Taiwan has issued an alert for a possible "sudden entry" of the Chinese military into areas close to the island's territories. Taiwan's Defense Minister, Chiu Kuo-cheng, explained in Parliament that China's People's Liberation Army (PLA) could find excuses to enter areas close to Taiwan's territorial air and maritime space, as the island is intensifying military exchanges with the United States, arousing Beijing's ire.

The Chinese military, he stressed, could make a "sudden entry" into the contiguous zone of Taiwan and approach its territorial space, which the island defines as 12 nautical miles from its shores.


National People's Congress in Beijing

Meanwhile in Beijing at the National People's Congress, Chinese Prime Minister Li Keqiang in his opening speech referred to the intensification of external attempts "to suppress and contain China, at a juncture in which uncertainties of the external environment are increasing, global inflation remains high and global economic and trade growth is losing momentum".

With "chaos" back in Hong Kong, the dossier at the center of the CCP's concerns, as well as the red line of relations with the United States, is Taiwan. China must implement the Communist Party's policy "on resolving the issue, adhering to the principle of 'One China' and the 1992 Consensus," Li added in front of some 3,000 delegates and party and institutional leaders, starting with President Xi Jinping.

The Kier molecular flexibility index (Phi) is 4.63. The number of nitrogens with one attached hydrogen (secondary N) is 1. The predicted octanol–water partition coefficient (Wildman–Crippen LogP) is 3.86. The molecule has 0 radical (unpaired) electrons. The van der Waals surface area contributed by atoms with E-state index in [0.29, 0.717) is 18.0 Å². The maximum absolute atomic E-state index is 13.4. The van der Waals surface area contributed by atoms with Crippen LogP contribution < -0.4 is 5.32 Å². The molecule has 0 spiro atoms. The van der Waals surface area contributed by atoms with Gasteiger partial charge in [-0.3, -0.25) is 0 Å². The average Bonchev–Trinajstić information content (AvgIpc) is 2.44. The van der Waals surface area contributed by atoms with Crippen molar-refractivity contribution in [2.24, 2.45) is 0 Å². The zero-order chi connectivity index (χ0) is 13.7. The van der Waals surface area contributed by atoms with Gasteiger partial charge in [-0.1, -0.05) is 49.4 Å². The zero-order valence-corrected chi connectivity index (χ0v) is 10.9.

The country "will take resolute measures to oppose the independence of Taiwan and to promote reunification", while relaunching "the peaceful development of relations in the Taiwan Strait" and "the process of peaceful reunification", said the premier.

"We again call on China to address the fact that the two sides of the Taiwan Strait are not affiliated with each other and to respect the adherence of the people of Taiwan to freedom and democracy," the Mainland Affairs Council, which deals with relations with Beijing, replied in a statement.

For 2023, the communist leadership has launched a military spending budget that increased by 7.2% (the highest in the last four years) against 7.1% in 2022, equal to 1,560 billion (about 230 billion dollars) against 1,450 billion yuan.

China claims Taiwan as an "inalienable" part of its territory to be reunified even by force if necessary. It has sent warships, bombers, fighter jets and support aircraft almost daily to the airspace near Taiwan, straining the island's limited defense resources and attempting to reduce popular support for President Tsai Ing-wen, who has been in power since 2016.

Taipei has responded to Chinese threats by intensifying trade with the United States and leveraging the economy to strengthen foreign relations, as well as revitalize the domestic defense industry. Compulsory military service for men has been extended from four months to one year, and polls show high levels of popular support for increasing defense spending against Chinese pressure.